Here you will find some interesting and weird facts about the Keeshond, a very unique and interesting start to a popular dog breed.
The Start of the Breed
The American Kennel Club recognized the Keeshond in 1949. It was, however, introduced to the American Kennel Club in 1930 as a non-sporting dog. The Keeshond Club was established in 1935. There are a total of eighteen dog breeds including the Keeshond in the Non-sporting group according to the American Kennel Club.
In 1929, Carl Hinderer in Maryland bred the first Keeshond in the United States. This was the start of the Keeshond breed in the United States, which continued to flourish over the years and made the Keeshond a popular pet for families because of its affectionate and loving disposition.
In 1923, the first Keeshond was shown in a dog ring but it was then called a Dutch Barge Dog owned by Wingfield-Digby. The dogs were named Saanie and Breda.
In 1932, the Keeshond made its first appearance at the Irish Kennel Club. The breeder was known as Savell-Hicks.
The Keeshond arrived in New Zealand in 1950, South Africa in 1951, Norway in 1966, Sweden in 1950, also in Australia in 1949, and Canada in 1929.
Keeshond Name Origins
The plural form of Keeshond is Keeshonden, which originated with the Dutch language. In the late 1800's the Keeshond was known as an "overweight Pomeranian" as well as a "Dutch Barge Dog" and a "fox dog". The official name of Keeshond was formed around the early 1920's.
Other Interesting Facts
A keeshond will dig a hole to lie in the ground where it is cooler during the summer and warmer during the winter. This of course is behavior that can be corrected with proper training.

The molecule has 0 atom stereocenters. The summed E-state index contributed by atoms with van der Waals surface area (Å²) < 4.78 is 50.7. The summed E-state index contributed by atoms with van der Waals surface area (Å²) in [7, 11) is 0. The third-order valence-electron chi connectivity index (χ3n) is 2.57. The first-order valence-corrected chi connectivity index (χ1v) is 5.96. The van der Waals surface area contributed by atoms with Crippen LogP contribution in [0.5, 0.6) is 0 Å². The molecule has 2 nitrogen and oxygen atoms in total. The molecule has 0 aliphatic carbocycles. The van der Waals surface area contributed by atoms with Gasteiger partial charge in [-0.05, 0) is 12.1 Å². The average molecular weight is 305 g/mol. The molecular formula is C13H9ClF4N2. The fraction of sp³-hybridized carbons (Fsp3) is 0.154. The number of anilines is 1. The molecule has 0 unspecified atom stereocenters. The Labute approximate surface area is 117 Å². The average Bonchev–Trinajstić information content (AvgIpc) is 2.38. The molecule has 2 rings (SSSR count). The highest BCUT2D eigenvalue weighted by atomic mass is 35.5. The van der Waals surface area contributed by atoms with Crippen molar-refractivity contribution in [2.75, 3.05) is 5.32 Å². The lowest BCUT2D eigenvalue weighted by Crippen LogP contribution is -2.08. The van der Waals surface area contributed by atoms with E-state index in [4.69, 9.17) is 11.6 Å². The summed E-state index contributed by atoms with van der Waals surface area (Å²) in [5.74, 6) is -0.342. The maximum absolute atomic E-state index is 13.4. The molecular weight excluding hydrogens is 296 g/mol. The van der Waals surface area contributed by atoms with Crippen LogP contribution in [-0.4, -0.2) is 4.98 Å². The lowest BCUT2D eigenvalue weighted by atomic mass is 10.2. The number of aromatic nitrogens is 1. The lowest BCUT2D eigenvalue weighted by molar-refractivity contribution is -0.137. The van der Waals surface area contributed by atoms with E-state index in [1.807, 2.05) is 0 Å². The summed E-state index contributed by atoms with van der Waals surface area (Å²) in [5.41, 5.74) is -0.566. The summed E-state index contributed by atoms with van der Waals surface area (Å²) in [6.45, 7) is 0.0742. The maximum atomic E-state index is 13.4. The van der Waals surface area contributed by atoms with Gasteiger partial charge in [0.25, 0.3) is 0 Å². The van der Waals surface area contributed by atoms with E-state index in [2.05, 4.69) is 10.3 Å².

Keeshonds make excellent therapy dogs and nursing home visitors because of their lovable and affectionate nature. People love to see them and they have fun seeing all the people.
A Keeshond is a great watchdog but is not great at being a guard dog. The keeshond is better suited to colder weather than to heat. They are rated a ten out of ten in being affectionate.
The nickname given to the Keeshond is the "Smiling Dutchman". This is because of the way their lips are when they open their mouths.
The Keeshond is prone to separation anxiety and will be completely unruly at times. This is due to their need for human companionship. If they are alone for just a few hours they are fine, but any longer, they become very upset. A Keeshond may not be the best pet for someone with a full time job or has an active lifestyle.
Some people who are allergic to dog hair live quite comfortably with a Keeshond because they have fur not hair. This should always be tested by spending time with a Keeshond before you buy one. It might not be the hair or fur, but rather the dander or allergens that are carried in the dog's fur or hair.